DIGITAL PHASE CONVERTERS THREE-PHASE MOTORS ROTARY PHASE CONVERTERS STATIC PHASE CONVERTERS BUCK/BOOST TRANSFORMERS

 


 

Phase Converters & Power Factor
Phase Converter Efficiency
Installing a Phase Converter
Rotary Phase Converters
Static Phase Converters
VFDs as Phase Converters
     • Harmonic Distortion
Three-Phase Motors
Phase Converters & Voltage Balance
Phase Converter Applications
     • Submersible Pumps
     • Woodworking Equipment
     • Dual Lift Stations
     • Phase Converters & Welders
     • Phase Converters & CNC Machines
     • Phase Converters & Air Compressors
     • Phase Converters & Elevators
     • Phase Converters & Wire EDM
     Phase Converters & HVAC
Phase Converters & Transformers
     • Step-up Transformers
     • Buck-Boost Transformers
     • Isolation Transformers
Phase Converter Experts
Digital Phase Converters
Regenerative Power
Three-Phase Power
     • Delta vs. Wye Configured Power
Motor Starting Currents

Phase Converters and Air Compressors

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An air compressor is found in nearly every shop.  If large volumes of air are required, a three-phase compressor is a must because of the availability of large three-phase motors along with their efficiency and reliability.

There are two main types of air compressor, the reciprocating type, or the more modern rotary screw compressors.

Reciprocating compressors are one of the hardest starting three-phase loads to be found.

The motor must overcome the inertia of the large pulley on the compressor and the piston usually loads the pump before the motor has come to full speed. All this demands large starting current for a relatively long period of time before the motor is running at full speed. After starting, the motor may also be operating at full load, requiring good voltage balance to prevent damage to the motor.

Rotary screw compressors are usually used in more modern three-phase compressors. These compressors usually have electronic controls that start the compressor under very lightly loaded conditions, avoiding the large starting currents. The controls monitor power quality and control the load on the pump. A converter that cannot deliver balanced, sine wave voltage will not operate a rotary screw compressor, therefore static phase converters and VFDs should never be used on these compressors.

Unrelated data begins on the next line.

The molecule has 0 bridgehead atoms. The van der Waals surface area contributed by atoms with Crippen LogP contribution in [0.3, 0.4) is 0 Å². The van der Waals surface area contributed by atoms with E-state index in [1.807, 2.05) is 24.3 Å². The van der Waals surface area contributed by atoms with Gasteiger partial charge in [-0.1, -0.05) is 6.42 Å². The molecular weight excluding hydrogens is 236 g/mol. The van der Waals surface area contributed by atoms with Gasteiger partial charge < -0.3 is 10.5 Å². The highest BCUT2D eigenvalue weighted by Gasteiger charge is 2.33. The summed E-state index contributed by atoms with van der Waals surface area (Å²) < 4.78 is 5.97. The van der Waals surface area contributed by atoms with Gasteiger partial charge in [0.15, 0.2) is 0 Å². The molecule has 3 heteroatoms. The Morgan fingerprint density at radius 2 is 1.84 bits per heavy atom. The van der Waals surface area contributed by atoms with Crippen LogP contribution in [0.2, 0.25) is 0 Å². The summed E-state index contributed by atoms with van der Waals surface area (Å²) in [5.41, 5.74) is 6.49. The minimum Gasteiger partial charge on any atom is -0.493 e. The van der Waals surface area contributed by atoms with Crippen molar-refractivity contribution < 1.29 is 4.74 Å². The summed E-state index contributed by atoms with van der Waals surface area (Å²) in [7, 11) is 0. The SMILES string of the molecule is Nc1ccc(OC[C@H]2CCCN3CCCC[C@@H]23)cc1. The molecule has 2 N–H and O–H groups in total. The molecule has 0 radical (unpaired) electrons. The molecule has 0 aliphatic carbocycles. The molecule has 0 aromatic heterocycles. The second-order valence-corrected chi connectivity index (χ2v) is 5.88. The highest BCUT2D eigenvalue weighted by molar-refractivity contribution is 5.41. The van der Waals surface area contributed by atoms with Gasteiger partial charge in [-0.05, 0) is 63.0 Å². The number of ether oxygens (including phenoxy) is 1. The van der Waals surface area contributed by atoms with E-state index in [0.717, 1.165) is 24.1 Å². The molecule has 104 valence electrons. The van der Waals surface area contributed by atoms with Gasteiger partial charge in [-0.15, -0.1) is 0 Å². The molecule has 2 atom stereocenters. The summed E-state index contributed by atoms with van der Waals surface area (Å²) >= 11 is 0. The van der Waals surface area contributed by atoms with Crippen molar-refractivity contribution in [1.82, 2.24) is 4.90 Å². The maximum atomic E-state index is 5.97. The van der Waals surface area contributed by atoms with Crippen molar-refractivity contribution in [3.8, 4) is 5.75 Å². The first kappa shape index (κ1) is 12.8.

A static converter is not a good solution for reciprocating compressors because of its poor voltage balance.

A phase converting VFD can operate a reciprocating compressor because it ramps up the speed of the motor, reducing the starting currents. It must however, deliver enough torque at low speed to start the motor under load, which will require significant oversizing. Most compressors are automatically controlled by the pressure in the tank. Since a VFD cannot act as a power supply, the VFD must be wired directly to the motor leads, bypassing the factory controls of the compressor. The control must be rewired and be capable of starting and stopping the motor through the VFD.

A rotary converter for reciprocating compressors will have to be much larger than the compressor motor in order to generate enough starting current. This will compound the inherent inefficiency of rotary converters. This inefficiency is a real problem because the converter will probably have to be running

continuously because the compressor is automatic on/off. It may or may not have good enough voltage balance to operate the motor safely under load. For operating rotary screw compressors, starting currents are not an issue, but voltage balance is. Most of these compressors monitor power quality and will not run under unbalanced conditions. The rotary screw compressor is also likely to have a wide load range, creating more voltage balance problems for rotary phase converters.

Digital phase converters can operate reciprocating and rotary screw compressors safely and efficiently. They deliver large momentary current for hard starting loads and always supply perfectly balanced voltage under all load conditions. The sine wave output voltage allows digital phase converters to safely power the control electronics of rotary screw compressors. When used in the power supply mode, the converter can be continuously powered with very little power consumption when the compressor is not running and operate at 95-98% efficiency when powering the compressor at full load.

       
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